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A major challenge to large organizations is enforcing commonality in build scripts. To do this, Vespene allows the build script to be templated, using various variables set throughout the program.

This allows reuse in large build systems where standards between build scripts, or common settings, sometimes drift and are hard to make consistent.

Vespene also allows simple text substitution but also substitution of larger blocks of text, which Vespene calls “Snippets”. Snippets are first-class objects in Vespene, and variables can either be defined directly on an object (like a stage or project) or attached to “Variable Sets” which are like buckets of variables that can be easily “sucked in” to be reused between different objects.

Explore the Vespene UI and you will encounter places to enter variables, variable sets, and also snippets. Snippets are always top level under the “Snippets” heading, but variables and variables sets can be attached to many object types.

Basic Variables

What we are calling “basic” variables are variables that are assigned directly on an object, like a project, in JSON format. These variables aren’t shared or reusable with other projects but are an easy way to avoid repeating certain constants throughout a build script.

Variable Sets

Variable sets are reusable groups of variables that can be assigned to any object, and in fact multiple different objects.

For instance, imagine in a basic example an IT team defines the URLs for various important service endpoints.

Any project that wanted access to these definitions could simply choose to attach the variable set that the IT team created.

It is basically a way to import some variables without having to duplicate their values multiple times.


In a build script, you can access any variables using Jinja2 syntax, like so: --option={{ variable_name }}

A great deal of Jinja2 syntax is available, see the Jinja2 website for details. In short, you can do things like this:

{% if mode == "turbo" %}
   sh --install-unilateral-phase-detractors --hydrocoptic-marvelzanes={{ marvelzane_count }}
{% endif %}

There are also loops.


Example snippet

Snippets in Vespene are variables whose values are chunks of text that are themselves also templates.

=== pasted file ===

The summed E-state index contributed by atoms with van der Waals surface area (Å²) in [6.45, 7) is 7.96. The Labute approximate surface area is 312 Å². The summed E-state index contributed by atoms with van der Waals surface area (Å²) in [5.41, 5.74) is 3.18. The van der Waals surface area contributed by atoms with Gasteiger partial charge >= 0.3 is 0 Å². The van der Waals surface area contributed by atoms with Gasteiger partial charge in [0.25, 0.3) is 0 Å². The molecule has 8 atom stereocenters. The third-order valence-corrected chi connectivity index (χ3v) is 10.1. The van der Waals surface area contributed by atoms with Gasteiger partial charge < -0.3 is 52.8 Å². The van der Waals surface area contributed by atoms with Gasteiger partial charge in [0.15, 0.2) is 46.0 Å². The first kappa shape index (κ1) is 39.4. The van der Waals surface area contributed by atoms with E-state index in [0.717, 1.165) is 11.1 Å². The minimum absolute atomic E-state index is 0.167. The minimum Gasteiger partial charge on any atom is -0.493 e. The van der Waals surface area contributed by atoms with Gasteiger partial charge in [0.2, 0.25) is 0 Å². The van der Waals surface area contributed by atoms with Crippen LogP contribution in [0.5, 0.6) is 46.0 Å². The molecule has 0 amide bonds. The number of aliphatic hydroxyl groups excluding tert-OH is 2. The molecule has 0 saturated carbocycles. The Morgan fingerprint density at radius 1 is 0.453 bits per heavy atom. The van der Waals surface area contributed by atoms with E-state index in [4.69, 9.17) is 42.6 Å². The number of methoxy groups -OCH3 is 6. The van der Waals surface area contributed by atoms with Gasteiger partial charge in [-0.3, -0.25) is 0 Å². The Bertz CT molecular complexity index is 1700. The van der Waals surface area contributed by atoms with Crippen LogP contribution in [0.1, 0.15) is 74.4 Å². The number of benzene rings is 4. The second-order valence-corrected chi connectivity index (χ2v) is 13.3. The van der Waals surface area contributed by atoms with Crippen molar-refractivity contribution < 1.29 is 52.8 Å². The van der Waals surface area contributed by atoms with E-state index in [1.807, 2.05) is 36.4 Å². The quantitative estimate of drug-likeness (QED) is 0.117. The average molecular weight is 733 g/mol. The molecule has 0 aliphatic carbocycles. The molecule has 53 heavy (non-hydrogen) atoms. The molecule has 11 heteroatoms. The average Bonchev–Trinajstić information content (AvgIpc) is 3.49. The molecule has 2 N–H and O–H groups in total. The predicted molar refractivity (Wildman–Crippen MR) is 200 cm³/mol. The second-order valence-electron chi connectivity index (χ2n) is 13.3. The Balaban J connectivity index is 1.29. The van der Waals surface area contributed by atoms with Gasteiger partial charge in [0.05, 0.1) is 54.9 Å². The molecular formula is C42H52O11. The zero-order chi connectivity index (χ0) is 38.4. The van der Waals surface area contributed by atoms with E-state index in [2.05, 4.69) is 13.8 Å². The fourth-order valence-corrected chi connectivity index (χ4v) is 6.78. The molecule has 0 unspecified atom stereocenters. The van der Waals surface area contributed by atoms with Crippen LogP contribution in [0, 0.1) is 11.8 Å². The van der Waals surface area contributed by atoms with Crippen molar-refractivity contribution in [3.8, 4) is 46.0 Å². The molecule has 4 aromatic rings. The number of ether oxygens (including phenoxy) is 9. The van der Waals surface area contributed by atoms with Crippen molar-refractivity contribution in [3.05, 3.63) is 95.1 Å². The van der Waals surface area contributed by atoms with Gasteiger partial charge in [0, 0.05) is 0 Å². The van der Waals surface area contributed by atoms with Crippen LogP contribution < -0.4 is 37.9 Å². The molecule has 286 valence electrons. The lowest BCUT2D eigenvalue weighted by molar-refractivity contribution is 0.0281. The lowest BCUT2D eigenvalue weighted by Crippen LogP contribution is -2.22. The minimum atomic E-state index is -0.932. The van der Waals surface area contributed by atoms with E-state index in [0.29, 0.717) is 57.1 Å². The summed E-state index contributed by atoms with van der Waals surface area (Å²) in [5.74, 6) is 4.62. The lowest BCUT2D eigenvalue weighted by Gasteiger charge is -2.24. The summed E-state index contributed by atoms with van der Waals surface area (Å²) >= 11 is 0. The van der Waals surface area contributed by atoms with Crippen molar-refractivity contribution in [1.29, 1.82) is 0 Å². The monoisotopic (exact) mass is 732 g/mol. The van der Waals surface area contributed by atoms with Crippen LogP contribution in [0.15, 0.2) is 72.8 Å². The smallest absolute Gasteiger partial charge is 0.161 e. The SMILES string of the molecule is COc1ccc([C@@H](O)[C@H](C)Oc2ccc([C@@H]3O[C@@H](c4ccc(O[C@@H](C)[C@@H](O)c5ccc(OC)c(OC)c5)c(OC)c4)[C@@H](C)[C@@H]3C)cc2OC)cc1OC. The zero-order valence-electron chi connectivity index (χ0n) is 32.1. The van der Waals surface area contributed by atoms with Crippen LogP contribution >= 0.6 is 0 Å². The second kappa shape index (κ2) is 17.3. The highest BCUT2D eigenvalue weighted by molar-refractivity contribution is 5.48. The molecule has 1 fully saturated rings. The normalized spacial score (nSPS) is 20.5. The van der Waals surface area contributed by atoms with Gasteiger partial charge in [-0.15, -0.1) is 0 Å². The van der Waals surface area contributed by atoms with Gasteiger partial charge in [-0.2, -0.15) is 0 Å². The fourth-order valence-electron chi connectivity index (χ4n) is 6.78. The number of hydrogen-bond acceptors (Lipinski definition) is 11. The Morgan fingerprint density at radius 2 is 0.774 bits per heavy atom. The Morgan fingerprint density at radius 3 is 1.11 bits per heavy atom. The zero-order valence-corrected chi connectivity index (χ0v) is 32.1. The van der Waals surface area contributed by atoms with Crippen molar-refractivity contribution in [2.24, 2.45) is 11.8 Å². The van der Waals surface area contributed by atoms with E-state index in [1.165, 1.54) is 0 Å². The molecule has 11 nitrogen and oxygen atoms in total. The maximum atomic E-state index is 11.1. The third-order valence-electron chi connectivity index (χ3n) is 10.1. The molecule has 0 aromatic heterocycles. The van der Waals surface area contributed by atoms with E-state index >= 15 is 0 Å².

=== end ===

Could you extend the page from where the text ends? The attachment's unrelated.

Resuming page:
These are created as top level objects, so it’s easy for one group to maintain a component of a build instruction used by multiple other groups.

Snippets are loaded in a build script in exactly the same way as variables. In the following example, a build script pulls in two snippets named “common_setup” and “security_scan”:

{{ common_setup }}
{{ do_security_scan }}

Jinja2 also supports a lot of logic, like if statements, which can also be used.

The snippet can also make use of evaluating variables and Jinja2 logic, including the Jinja2 set statement. For instance:

{% set s3_bucket = "blippy" }
{{ s3_push }}

Accessing Variables From The Build Environment

Bonus feature! The variables are also made available in the build root in a file called “vespene.json”.

It is worth noting that YAML systems can load JSON files automatically too, so if you have a tool that consumes YAML this is an easy way to inject Vespene parameters into that tool. Can you think of one?

Output Variables

Pipelines often need to pass variables from one stage into other stages.

In the build output, simply write the following to standard output on a blank line:

vespene/set variable_name variable_value

The variable name must be a valid Python identifier.

Be sure to not include an equals sign. Longer values can be included in single or double quotes:

vespene/set some_value "this value has spaces"

This variable will be made available to all future pipelines in later stages of the pipeline build.


Where should you put variables if you want to know how to override them?

It is best to try to just define variables in one place. But in some use cases you may want to set a global default setting and then have a team override it.

The precedence order is noted below. In event of variables set in more than one place, the variables listed LAST in this list will have highest precedence:

  • Any variables or variable sets set on the Worker Pools object.
  • Any variables or variable sets set on the Pipelines object.
  • The names of any Snippets
  • Variables loaded from a prior stage in a pipeline
  • Variables assigned directly on the project

Many objects allow pulling in variables from variable sets or just setting them directly by attaching some JSON. If a variable is defined in both loose variables and variable sets at the same “level”, the loose variables override the variable sets.

Also note, in the event a variable has a value of a dictionary, the variables inside are not merged, but the new variable will stomp over the old one.

Again, this sounds complicated as there are many places to put variables, but it’s easiest if you just think of the places variables should go:

  • Site specific variables should be set on a variable set, named something like “Site Defaults” and attached to each project
  • Environmental specific variables (like common server addresses or s3 bucket names) should be set on a stage object. These are useful even if Pipelines happen to be unused or disabled.
  • Build results should be communicated through output variables when in a pipeline
  • Etc.

The whole variable precedence system is pluggable, so you can rearrange the rules or even add new variable plugins to pull in variables from external sources. However, if you do rearrange the policy, let us know when filing any tickets or talking about it, otherwise we’ll assume your configuration is set up stock like everyone else’s.

We hope you enjoy organizing your builds with the variable subsystem.